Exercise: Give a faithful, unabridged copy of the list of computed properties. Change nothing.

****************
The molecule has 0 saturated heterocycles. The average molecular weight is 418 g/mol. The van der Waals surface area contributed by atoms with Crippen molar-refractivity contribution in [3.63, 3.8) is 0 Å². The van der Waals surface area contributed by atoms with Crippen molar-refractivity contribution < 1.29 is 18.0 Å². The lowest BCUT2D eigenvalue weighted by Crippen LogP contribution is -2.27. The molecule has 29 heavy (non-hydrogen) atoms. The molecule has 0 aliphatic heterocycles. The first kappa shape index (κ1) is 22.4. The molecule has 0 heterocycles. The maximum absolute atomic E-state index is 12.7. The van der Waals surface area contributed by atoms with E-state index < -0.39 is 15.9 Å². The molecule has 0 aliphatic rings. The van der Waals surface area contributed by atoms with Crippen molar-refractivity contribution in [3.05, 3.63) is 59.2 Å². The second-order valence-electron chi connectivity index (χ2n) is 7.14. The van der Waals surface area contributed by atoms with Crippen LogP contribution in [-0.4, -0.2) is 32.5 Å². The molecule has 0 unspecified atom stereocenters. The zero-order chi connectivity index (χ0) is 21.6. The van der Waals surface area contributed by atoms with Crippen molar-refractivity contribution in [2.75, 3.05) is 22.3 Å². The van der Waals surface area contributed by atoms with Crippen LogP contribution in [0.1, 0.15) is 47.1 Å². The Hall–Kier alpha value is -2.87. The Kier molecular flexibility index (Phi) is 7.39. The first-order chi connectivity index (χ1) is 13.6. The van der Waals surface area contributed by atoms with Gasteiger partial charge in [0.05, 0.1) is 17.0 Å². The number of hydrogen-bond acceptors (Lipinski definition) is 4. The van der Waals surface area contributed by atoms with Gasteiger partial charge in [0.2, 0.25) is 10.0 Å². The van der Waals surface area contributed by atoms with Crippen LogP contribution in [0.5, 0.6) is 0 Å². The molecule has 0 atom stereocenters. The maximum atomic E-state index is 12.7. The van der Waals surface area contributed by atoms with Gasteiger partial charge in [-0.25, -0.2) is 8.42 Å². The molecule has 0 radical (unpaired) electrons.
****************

The molecule has 0 saturated heterocycles. The average molecular weight is 418 g/mol. The van der Waals surface area contributed by atoms with Crippen molar-refractivity contribution in [3.63, 3.8) is 0 Å². The van der Waals surface area contributed by atoms with Crippen molar-refractivity contribution < 1.29 is 18.0 Å². The lowest BCUT2D eigenvalue weighted by Crippen LogP contribution is -2.27. The molecule has 29 heavy (non-hydrogen) atoms. The molecule has 0 aliphatic heterocycles. The first kappa shape index (κ1) is 22.4. The molecule has 0 heterocycles. The maximum absolute atomic E-state index is 12.7. The van der Waals surface area contributed by atoms with E-state index < -0.39 is 15.9 Å². The molecule has 0 aliphatic rings. The van der Waals surface area contributed by atoms with Crippen molar-refractivity contribution in [3.05, 3.63) is 59.2 Å². The second-order valence-electron chi connectivity index (χ2n) is 7.14. The van der Waals surface area contributed by atoms with Crippen LogP contribution in [-0.4, -0.2) is 32.5 Å². The molecule has 0 unspecified atom stereocenters. The zero-order chi connectivity index (χ0) is 21.6. The van der Waals surface area contributed by atoms with Crippen molar-refractivity contribution in [2.75, 3.05) is 22.3 Å². The van der Waals surface area contributed by atoms with Crippen LogP contribution in [0.1, 0.15) is 47.1 Å². The Hall–Kier alpha value is -2.87. The Kier molecular flexibility index (Phi) is 7.39. The first-order chi connectivity index (χ1) is 13.6. The van der Waals surface area contributed by atoms with Gasteiger partial charge in [0.05, 0.1) is 17.0 Å². The number of hydrogen-bond acceptors (Lipinski definition) is 4. The van der Waals surface area contributed by atoms with Gasteiger partial charge in [0.2, 0.25) is 10.0 Å². The van der Waals surface area contributed by atoms with Crippen LogP contribution in [0.5, 0.6) is 0 Å². The molecule has 0 atom stereocenters. The maximum atomic E-state index is 12.7. The van der Waals surface area contributed by atoms with Gasteiger partial charge in [-0.25, -0.2) is 8.42 Å². The molecule has 0 radical (unpaired) electrons.